VE Day 70th anniversary: How ordinary Britons celebrated the end of war in Europe

    How ordinary Britons celebrated VE Day

    Our perception of VE Day usually involves crowds of giddy Britons casting off the shackles of war with gay abandon. The truth was more nuanced
    They came in with William Caxton's printing press, but typefaces still matter in the digital age

    Typefaces still matter in the digital age

    A new typeface once took years to create, now thousands are available at the click of a drop-down menu. So why do most of us still rely on the old classics, asks Meg Carter?
    Discovery of 'missing link' between the two main life-forms on Earth could explain evolution of animals, say scientists

    'Missing link' between Earth's two life-forms found

    New microbial species tells us something about our dark past, say scientists
    The Pan Am Experience is a 'flight' back to the 1970s that never takes off - at least, not literally

    Pan Am Experience: A 'flight' back to the 70s

    Tim Walker checks in and checks out a four-hour journey with a difference
    Humans aren't alone in indulging in politics - it's everywhere in the animal world

    Humans aren't alone in indulging in politics

    Voting, mutual back-scratching, coups and charismatic leaders - it's everywhere in the animal world
    Crisp sales are in decline - but this tasty trivia might tempt back the turncoats

    Crisp sales are in decline

    As a nation we're filling up on popcorn and pitta chips and forsaking their potato-based predecessors
    Ronald McDonald the muse? Why Banksy, Ron English and Keith Coventry are lovin' Maccy D's

    Ronald McDonald the muse

    A new wave of artists is taking inspiration from the fast food chain
    13 best picnic blankets

    13 best picnic blankets

    Dine al fresco without the grass stains and damp bottoms with something from our pick of picnic rugs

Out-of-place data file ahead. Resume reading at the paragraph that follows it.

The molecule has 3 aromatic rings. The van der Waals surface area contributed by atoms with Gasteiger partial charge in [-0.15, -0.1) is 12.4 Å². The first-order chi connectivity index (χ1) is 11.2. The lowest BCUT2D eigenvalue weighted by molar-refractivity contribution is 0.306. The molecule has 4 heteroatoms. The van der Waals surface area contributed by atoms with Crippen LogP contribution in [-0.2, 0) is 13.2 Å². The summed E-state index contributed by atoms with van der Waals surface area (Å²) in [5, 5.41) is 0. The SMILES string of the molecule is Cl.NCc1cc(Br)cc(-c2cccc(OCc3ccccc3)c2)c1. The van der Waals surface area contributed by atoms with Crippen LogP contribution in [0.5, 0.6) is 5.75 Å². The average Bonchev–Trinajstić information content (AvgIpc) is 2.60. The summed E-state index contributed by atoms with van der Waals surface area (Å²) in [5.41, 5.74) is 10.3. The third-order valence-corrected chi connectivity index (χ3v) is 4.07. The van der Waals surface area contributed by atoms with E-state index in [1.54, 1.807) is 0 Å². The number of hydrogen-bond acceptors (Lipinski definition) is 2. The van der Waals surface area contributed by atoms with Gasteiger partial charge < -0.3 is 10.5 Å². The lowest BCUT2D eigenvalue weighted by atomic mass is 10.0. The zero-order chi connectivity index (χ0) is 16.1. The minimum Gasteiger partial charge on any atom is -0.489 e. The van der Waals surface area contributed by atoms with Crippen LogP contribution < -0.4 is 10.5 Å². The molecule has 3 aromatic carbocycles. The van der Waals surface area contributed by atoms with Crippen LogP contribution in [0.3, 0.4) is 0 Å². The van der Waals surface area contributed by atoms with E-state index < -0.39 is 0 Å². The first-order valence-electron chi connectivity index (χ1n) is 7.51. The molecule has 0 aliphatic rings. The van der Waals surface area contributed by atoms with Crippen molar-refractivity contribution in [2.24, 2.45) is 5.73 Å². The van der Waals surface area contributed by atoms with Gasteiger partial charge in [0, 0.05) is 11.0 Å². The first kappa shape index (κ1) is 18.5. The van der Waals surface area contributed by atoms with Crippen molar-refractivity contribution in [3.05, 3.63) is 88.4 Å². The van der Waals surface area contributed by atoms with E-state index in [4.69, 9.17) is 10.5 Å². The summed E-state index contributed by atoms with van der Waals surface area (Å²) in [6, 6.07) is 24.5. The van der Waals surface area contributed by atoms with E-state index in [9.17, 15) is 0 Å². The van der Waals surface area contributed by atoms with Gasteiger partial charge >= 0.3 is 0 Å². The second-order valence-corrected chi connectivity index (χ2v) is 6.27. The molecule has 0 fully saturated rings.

Barcelona 3 Bayern Munich 0 player ratings: Lionel Messi scores twice - but does he score highest in our ratings?

    Barcelona vs Bayern Munich player ratings

    Lionel Messi scores twice - but does he score highest in our ratings?
    Martin Guptill: Explosive New Zealand batsman who sets the range for Kiwis' big guns

    Explosive batsman who sets the range for Kiwis' big guns

    Martin Guptill has smashed early runs for Derbyshire and tells Richard Edwards to expect more from the 'freakish' Brendon McCullum and his buoyant team during their tour of England
    General Election 2015: Ed Miliband's unlikely journey from hapless geek to heart-throb

    Miliband's unlikely journey from hapless geek to heart-throb

    He was meant to be Labour's biggest handicap - but has become almost an asset
    General Election 2015: A guide to the smaller parties, from the the National Health Action Party to the Church of the Militant Elvis Party

    On the margins

    From Militant Elvis to Women's Equality: a guide to the underdogs standing in the election
    Amr Darrag: Ex-Muslim Brotherhood minister in exile still believes Egypt's military regime can be replaced with 'moderate' Islamic rule

    'This is the battle of young Egypt for the future of our country'

    Ex-Muslim Brotherhood minister Amr Darrag still believes the opposition can rid Egypt of its military regime and replace it with 'moderate' Islamic rule, he tells Robert Fisk
    Why patients must rely less on doctors: Improving our own health is the 'blockbuster drug of the century'

    Why patients must rely less on doctors

    Improving our own health is the 'blockbuster drug of the century'